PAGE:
Common Thinks It's Time To Rewrite The Narrative Of Black America

The hip-hop artist illustrates a progressive path in his new album.

Common is hailed for lyricizing his commitment to social justice, and his new album certainly isn’t straying from that script. The rapper sat down with The Huffington Post to give us some insight into his latest work “Black America Again.” 

The artist, actor and activist spoke with HuffPost’s Jacques Morel last week to talk about the album’s inspiration and the integral role unity plays in the progression of black communities.

The album’s title comes from the idea of a “new narrative” for black people, he said.

“We write our own story, black America again,” he said alluding to the title of the album which is scheduled to be released on Nov. 4. 

While watching footage of the L.A. riots during “Straight Outta Compton,” Common drew parallels between the plights of past and present black America. The video for the album’s first single “Black America Again” highlights the collective exasperation the black community feels as a result of the numerous incidents of police brutality.  

“I was looking at what’s been going on in our country,” he said. “And I was thinking ― with black people specifically ― and thinking how the history, our history has been that story of brutality of oppression and breaking up the black family. [There’s] really lack a of value for black life and that thought came to me.”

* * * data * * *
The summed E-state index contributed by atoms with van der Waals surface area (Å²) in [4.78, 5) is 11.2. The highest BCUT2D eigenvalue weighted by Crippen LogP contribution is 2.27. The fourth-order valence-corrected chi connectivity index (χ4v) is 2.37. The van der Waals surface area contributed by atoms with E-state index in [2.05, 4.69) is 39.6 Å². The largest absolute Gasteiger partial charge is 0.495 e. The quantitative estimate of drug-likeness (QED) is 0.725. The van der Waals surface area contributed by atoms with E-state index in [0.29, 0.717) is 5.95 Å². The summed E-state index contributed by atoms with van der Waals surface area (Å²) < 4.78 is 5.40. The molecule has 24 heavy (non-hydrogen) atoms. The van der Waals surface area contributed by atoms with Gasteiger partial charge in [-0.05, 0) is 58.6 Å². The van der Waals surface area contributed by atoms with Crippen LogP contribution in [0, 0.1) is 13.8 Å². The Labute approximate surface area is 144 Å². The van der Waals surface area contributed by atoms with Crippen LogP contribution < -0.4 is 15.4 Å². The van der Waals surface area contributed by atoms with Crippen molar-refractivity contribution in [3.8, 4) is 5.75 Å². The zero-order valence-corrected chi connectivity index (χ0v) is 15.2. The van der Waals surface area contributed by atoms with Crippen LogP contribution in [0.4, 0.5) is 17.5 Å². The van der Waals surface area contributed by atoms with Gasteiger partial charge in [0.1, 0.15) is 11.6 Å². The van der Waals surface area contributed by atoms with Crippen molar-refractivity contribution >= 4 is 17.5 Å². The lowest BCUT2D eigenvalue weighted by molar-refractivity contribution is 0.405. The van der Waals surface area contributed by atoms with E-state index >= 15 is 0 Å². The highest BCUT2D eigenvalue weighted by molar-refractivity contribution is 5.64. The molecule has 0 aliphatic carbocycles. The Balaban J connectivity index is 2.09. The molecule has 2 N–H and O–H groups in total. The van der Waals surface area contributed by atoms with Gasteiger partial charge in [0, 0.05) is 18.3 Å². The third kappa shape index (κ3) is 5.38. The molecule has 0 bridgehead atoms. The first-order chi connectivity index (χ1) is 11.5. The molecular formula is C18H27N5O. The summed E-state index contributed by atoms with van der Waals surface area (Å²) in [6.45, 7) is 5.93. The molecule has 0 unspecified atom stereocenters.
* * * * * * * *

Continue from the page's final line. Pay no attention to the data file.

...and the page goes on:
Common finds camaraderie crucial in times of healing; he illustrated the importance of connecting with one another by recalling the 2003 Northeast blackout

“One of the most sad things I felt, was I didn’t know who my neighbor was. This was the first time I went over and spoke to my neighbor,” he said.  

The rapper thinks that unity can start in the simplest of ways such as “knowing what your neighbor needs.” From there, community can develop.  

“When we form that bond and that unity and that relationship, when things are not going right, we still have that community...I don’t want us to be just judging our own and not embracing our community,” he emphasized. 

Watch the full conversation with Common below:  



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